In order to make a dramatic impact on inequality, government would have to do something about the fundamental causes: technology and marriage patterns. However, putting a brake on technological progress seems hardly feasible or desirable. And forcing people to select mates at random rather than on the basis of similar backgrounds and tastes seems similarly unlikely. As much as inequality may be a problem, no real solution is in sight.”

    The inequality is not based on marriage patterns or technology. Every study shows that it is almost entirely based on moral choices – principally out of wedlock births. The only thing that government could do to help resolve this is to get out of the business of enabling it.

    I notice that in providing examples of how technology has eliminated the need for menial work (scribes and servants) the posters suggested that they would not need these workers… I submit that most of us unless to the manor born would actually be doing these jobs if it weren’t for technology, not hiring others to do so….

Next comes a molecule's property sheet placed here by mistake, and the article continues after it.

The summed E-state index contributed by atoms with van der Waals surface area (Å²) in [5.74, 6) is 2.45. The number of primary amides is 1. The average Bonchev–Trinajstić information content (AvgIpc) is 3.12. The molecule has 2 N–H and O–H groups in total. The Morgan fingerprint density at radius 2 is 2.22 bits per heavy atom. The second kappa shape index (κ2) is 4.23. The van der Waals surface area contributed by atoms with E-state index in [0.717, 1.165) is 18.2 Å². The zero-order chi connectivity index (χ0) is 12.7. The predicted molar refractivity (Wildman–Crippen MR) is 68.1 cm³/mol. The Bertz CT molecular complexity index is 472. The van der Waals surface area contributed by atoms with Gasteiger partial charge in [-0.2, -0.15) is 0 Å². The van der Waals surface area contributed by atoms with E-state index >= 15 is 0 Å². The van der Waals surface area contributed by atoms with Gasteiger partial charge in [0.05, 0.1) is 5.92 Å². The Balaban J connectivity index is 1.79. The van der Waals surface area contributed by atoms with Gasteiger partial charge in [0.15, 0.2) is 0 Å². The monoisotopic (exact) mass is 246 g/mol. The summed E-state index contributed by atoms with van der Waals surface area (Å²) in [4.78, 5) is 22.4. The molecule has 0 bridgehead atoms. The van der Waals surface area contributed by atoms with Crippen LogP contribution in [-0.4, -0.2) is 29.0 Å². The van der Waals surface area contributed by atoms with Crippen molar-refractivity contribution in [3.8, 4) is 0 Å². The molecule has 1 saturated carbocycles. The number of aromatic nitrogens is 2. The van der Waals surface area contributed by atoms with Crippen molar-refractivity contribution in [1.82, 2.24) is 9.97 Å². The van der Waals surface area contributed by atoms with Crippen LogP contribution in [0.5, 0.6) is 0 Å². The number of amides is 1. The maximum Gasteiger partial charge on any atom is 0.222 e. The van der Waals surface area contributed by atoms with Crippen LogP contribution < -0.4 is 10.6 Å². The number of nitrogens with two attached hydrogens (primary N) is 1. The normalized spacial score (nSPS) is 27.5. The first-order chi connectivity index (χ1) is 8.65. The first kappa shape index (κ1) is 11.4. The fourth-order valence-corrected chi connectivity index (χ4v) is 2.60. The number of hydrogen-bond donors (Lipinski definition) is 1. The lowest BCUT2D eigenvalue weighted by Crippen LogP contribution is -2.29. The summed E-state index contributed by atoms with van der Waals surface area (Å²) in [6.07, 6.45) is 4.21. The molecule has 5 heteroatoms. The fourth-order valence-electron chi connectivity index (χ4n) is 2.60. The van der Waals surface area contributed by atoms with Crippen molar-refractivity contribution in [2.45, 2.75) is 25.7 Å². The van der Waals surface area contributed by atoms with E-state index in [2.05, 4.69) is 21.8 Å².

There are so many issues with our society that are at the root cause of injustice. With the proliferation of double income families, we nearly double the workforce. This drives down wages making it difficult for a single wage earner to support his family.

  • I think the tendency towards productivity is not only overall a good thing, but probably also pretty much an inevitable factor that we need to work with rather than against.

    I don’t think the argument is that productivity is a bad thing, just that we don’t have a lot of thought about when there is to much. At some point, the increase in productivity fails to bring any real help, and actually may cause harm. Much of the negative environmental conditions can be directly attributed to the side effects of productivity gains.